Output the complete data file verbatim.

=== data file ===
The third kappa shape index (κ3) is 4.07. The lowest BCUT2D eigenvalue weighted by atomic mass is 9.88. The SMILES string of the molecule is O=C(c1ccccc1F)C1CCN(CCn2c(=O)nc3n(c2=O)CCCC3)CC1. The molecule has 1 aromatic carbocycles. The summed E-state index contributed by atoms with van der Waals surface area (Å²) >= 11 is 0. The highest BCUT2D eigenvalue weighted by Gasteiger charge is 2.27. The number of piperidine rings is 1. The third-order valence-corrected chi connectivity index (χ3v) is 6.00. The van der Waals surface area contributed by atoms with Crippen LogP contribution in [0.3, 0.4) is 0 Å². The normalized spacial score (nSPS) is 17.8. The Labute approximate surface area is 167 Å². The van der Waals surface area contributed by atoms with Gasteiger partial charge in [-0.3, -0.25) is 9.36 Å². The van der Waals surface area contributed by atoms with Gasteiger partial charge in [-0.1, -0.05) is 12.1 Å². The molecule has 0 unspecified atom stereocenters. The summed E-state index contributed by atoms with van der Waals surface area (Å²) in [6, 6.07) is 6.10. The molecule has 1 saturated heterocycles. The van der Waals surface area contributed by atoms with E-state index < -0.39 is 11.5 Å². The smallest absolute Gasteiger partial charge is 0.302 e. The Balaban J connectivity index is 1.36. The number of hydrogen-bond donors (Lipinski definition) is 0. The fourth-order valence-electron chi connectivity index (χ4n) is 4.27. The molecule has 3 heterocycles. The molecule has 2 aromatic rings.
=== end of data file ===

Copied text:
The third kappa shape index (κ3) is 4.07. The lowest BCUT2D eigenvalue weighted by atomic mass is 9.88. The SMILES string of the molecule is O=C(c1ccccc1F)C1CCN(CCn2c(=O)nc3n(c2=O)CCCC3)CC1. The molecule has 1 aromatic carbocycles. The summed E-state index contributed by atoms with van der Waals surface area (Å²) >= 11 is 0. The highest BCUT2D eigenvalue weighted by Gasteiger charge is 2.27. The number of piperidine rings is 1. The third-order valence-corrected chi connectivity index (χ3v) is 6.00. The van der Waals surface area contributed by atoms with Crippen LogP contribution in [0.3, 0.4) is 0 Å². The normalized spacial score (nSPS) is 17.8. The Labute approximate surface area is 167 Å². The van der Waals surface area contributed by atoms with Gasteiger partial charge in [-0.3, -0.25) is 9.36 Å². The van der Waals surface area contributed by atoms with Gasteiger partial charge in [-0.1, -0.05) is 12.1 Å². The molecule has 0 unspecified atom stereocenters. The summed E-state index contributed by atoms with van der Waals surface area (Å²) in [6, 6.07) is 6.10. The molecule has 1 saturated heterocycles. The van der Waals surface area contributed by atoms with E-state index < -0.39 is 11.5 Å². The smallest absolute Gasteiger partial charge is 0.302 e. The Balaban J connectivity index is 1.36. The number of hydrogen-bond donors (Lipinski definition) is 0. The fourth-order valence-electron chi connectivity index (χ4n) is 4.27. The molecule has 3 heterocycles. The molecule has 2 aromatic rings.